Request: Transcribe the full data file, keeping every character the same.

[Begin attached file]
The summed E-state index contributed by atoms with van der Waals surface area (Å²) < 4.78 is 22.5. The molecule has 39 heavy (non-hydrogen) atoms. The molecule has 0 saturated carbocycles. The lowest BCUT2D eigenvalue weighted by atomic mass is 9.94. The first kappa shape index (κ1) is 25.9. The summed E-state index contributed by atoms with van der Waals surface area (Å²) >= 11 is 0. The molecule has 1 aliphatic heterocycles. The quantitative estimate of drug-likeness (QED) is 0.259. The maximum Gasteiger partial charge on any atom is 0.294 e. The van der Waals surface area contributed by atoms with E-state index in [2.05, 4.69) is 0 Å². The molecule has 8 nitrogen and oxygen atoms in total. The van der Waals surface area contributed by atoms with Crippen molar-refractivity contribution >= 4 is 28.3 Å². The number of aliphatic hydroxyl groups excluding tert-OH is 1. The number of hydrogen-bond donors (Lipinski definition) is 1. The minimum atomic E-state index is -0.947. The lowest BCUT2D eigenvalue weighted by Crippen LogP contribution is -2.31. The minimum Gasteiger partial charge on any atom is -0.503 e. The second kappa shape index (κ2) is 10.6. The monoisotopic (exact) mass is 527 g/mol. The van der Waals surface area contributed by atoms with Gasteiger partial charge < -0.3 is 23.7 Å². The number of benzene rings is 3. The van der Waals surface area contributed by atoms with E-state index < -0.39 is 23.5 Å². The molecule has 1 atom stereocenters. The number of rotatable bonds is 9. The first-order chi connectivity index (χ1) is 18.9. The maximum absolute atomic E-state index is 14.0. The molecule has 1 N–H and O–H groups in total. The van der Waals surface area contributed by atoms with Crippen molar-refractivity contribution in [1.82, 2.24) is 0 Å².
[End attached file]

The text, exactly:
The summed E-state index contributed by atoms with van der Waals surface area (Å²) < 4.78 is 22.5. The molecule has 39 heavy (non-hydrogen) atoms. The molecule has 0 saturated carbocycles. The lowest BCUT2D eigenvalue weighted by atomic mass is 9.94. The first kappa shape index (κ1) is 25.9. The summed E-state index contributed by atoms with van der Waals surface area (Å²) >= 11 is 0. The molecule has 1 aliphatic heterocycles. The quantitative estimate of drug-likeness (QED) is 0.259. The maximum Gasteiger partial charge on any atom is 0.294 e. The van der Waals surface area contributed by atoms with E-state index in [2.05, 4.69) is 0 Å². The molecule has 8 nitrogen and oxygen atoms in total. The van der Waals surface area contributed by atoms with Crippen molar-refractivity contribution >= 4 is 28.3 Å². The number of aliphatic hydroxyl groups excluding tert-OH is 1. The number of hydrogen-bond donors (Lipinski definition) is 1. The minimum atomic E-state index is -0.947. The lowest BCUT2D eigenvalue weighted by Crippen LogP contribution is -2.31. The minimum Gasteiger partial charge on any atom is -0.503 e. The second kappa shape index (κ2) is 10.6. The monoisotopic (exact) mass is 527 g/mol. The van der Waals surface area contributed by atoms with Gasteiger partial charge < -0.3 is 23.7 Å². The number of benzene rings is 3. The van der Waals surface area contributed by atoms with E-state index < -0.39 is 23.5 Å². The molecule has 1 atom stereocenters. The number of rotatable bonds is 9. The first-order chi connectivity index (χ1) is 18.9. The maximum absolute atomic E-state index is 14.0. The molecule has 1 N–H and O–H groups in total. The van der Waals surface area contributed by atoms with Crippen molar-refractivity contribution in [1.82, 2.24) is 0 Å².